Why the New River this Fall?
by Britt Stoudenmire
Over the last fourteen years of guiding full-time on the New River for smallmouth and musky for our parent company New River Outdoor Co, I have often reflected on my favorite months of the year to fish and guide. I have found that I favor March for personal fishing while October stands out in my mind as my favorite month to guide. Sounds confusing doesn't it? How can I have two favorite months? I often talk about our spring trophy season but rarely do I talk about fall fishing. Maybe it is because fishing can be tough if the water gets low and clear or it might be that I don't want to bring any attention to it since so many anglers are into "other" things as river traffic vacates. While I only have a "few" reasons why we haven't discussed it, I have many more reasons why it is a must-do. And those reasons might not be what you expect.
Return to Tranquility
After many months of the hustle and bustle of a busy river full of anglers, canoers, kayakers, and tubers, the New River "begins" to slow down in August as school starts back. Labor Day marks the mainstream end to the paddling season but by late-Sept and into October, the river becomes virtually void of river traffic, especially so during the middle of the week. Weather withstanding, the river becomes "more" peaceful again and we are really able to take in the scenery and majesty of the river. On the fishing side, fish that have been pressured throughout the season tend to ease up and begin moving shallower to feed for the fast-approaching winter. On the weather side, the crisp air of a beautiful fall morning can really get the blood flowing. The toughest decision of the day is often the choice between sandals or closed faced shoes as the crisp air warms into beautiful sunshine.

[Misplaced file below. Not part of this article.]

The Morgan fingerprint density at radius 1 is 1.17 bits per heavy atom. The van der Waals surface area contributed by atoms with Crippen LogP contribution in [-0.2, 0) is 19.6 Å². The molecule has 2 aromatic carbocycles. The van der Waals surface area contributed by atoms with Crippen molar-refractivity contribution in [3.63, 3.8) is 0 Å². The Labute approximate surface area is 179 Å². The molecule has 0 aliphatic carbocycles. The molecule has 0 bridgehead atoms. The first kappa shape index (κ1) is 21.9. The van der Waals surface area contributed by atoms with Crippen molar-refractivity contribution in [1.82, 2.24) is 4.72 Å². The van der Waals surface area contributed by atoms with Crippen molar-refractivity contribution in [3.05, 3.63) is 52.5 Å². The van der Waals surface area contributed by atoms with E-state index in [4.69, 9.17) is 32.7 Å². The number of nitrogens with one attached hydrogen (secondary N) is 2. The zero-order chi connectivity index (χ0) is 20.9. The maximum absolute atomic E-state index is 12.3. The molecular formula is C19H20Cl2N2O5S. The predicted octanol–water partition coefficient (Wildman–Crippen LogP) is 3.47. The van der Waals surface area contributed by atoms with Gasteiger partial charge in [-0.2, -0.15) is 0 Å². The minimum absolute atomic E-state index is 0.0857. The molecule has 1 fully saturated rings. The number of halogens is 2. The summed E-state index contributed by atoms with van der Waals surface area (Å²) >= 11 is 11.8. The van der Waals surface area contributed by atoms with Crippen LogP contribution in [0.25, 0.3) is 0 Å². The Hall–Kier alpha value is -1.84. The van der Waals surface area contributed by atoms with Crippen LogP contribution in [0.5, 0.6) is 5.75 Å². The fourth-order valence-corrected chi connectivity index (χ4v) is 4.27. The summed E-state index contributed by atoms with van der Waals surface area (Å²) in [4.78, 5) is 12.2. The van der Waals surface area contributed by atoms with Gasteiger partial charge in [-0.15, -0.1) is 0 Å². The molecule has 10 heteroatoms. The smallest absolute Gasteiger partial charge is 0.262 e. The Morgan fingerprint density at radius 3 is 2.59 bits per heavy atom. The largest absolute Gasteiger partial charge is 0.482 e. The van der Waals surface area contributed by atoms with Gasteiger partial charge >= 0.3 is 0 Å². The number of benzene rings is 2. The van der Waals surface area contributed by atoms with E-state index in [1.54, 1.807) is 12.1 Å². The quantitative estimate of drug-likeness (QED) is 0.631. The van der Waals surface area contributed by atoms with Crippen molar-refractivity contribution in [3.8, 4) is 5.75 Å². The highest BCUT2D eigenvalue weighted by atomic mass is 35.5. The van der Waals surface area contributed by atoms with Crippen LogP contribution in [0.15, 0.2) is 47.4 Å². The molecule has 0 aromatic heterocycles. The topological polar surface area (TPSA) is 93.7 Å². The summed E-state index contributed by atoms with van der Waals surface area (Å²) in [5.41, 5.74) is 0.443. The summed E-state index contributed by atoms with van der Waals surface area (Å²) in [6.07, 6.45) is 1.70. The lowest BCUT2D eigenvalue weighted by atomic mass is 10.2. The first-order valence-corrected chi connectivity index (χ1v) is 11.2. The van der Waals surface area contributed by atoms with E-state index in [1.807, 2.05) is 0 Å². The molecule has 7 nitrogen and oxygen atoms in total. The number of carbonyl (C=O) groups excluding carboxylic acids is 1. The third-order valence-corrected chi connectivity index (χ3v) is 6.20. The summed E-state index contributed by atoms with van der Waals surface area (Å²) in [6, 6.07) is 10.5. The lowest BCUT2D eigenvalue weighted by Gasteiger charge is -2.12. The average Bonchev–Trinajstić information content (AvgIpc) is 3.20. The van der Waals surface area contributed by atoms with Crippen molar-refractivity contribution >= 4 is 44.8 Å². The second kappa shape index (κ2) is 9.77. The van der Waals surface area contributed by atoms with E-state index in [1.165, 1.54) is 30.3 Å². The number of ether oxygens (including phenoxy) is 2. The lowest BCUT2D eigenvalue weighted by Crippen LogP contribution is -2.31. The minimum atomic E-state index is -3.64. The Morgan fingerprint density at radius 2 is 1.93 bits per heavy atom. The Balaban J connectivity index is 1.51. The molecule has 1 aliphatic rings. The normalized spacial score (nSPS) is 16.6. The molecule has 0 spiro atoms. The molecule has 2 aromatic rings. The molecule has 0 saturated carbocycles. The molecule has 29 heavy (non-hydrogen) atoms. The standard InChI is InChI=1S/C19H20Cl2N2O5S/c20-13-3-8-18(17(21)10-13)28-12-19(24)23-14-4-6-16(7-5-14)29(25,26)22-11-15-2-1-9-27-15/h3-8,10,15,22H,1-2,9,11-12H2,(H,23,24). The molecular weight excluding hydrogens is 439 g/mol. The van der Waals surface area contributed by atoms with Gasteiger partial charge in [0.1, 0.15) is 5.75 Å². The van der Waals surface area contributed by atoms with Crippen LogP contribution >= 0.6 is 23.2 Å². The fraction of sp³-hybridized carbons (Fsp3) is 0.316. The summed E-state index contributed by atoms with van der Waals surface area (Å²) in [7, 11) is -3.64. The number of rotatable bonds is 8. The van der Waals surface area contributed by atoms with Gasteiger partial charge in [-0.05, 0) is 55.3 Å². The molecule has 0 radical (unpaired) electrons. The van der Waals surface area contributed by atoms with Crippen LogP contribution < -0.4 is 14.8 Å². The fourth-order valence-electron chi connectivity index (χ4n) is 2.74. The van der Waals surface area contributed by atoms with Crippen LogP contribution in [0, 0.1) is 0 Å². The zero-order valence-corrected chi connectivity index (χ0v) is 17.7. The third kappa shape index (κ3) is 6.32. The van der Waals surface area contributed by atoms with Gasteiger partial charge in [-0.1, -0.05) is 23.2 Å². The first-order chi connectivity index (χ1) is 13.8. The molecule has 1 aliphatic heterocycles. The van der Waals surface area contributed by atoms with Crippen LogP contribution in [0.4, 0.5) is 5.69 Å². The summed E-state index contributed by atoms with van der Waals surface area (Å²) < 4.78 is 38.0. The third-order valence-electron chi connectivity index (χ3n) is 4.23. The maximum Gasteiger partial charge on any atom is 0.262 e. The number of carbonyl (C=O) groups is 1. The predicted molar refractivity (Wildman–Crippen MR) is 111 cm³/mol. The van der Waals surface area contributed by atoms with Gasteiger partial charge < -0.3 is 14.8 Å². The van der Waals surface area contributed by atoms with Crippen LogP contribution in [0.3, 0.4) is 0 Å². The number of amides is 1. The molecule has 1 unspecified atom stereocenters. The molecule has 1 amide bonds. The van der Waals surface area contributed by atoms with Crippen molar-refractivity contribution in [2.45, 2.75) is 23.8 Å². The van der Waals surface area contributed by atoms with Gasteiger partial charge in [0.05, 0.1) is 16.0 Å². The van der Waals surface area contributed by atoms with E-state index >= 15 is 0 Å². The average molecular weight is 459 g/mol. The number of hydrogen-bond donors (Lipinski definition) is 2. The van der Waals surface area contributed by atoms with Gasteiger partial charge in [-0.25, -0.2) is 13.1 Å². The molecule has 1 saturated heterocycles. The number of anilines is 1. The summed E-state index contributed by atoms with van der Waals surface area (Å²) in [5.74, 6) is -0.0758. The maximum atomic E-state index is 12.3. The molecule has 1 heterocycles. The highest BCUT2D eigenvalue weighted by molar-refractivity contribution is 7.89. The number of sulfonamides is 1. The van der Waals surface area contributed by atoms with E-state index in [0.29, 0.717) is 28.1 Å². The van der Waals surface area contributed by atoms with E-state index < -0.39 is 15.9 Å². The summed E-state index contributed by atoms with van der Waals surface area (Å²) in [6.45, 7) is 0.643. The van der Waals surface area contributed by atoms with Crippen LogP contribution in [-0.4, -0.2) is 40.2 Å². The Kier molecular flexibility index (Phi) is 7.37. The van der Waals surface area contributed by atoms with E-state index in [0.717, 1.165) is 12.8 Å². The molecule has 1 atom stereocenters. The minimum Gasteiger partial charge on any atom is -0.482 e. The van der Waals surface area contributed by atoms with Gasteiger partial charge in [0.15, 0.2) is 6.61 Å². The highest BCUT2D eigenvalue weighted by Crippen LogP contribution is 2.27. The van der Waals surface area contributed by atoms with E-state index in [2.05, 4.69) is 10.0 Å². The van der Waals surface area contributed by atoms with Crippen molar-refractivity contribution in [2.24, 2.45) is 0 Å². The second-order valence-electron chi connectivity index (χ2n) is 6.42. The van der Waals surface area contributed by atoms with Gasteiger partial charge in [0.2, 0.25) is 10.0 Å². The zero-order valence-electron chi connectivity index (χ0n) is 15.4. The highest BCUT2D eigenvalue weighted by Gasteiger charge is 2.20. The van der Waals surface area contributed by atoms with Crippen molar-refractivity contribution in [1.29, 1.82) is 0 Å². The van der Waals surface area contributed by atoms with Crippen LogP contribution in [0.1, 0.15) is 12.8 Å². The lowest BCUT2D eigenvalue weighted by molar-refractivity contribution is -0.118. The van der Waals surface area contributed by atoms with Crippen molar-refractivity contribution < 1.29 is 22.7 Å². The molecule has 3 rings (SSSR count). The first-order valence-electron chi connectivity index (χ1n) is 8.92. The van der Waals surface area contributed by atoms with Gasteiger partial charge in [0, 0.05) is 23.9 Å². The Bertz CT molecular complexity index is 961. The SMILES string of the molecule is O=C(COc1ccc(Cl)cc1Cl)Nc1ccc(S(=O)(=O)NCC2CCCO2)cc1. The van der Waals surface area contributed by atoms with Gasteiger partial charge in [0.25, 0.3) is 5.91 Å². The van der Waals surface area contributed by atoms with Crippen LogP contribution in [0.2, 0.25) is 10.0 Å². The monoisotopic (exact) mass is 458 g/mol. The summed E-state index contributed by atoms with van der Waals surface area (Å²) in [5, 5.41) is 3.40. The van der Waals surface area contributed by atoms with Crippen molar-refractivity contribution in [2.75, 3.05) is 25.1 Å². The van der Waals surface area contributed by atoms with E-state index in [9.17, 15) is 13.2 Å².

Flip March 180 degrees and you will have October. For instance, in March the days are getting longer, triggering the photoperiod when fish since the urge to feed heavily in preparation for their transition from their wintering areas to their spawning areas. In October, the days are getting shorter triggering fish to feed heavily in preparation of their transition back to their wintering areas. We use many of the same tactics in the fall that we use in the spring except for one major difference. Often times, the spring provides higher water levels making it easier to pattern feeding fish. Bait is just becoming active and current breaks become a key location for intercepting these moving and often hungry fish. Fall, on the other hand, is often characterized by lower water levels making it a bit more challenging to pattern transitioning and hungry fish. We counteract that challenge by trying to cover as much water as possible and often topwater offerings become our top choice. Big blowups on cool mornings as the fog lifts off the river will raise the heart rate of almost any angler.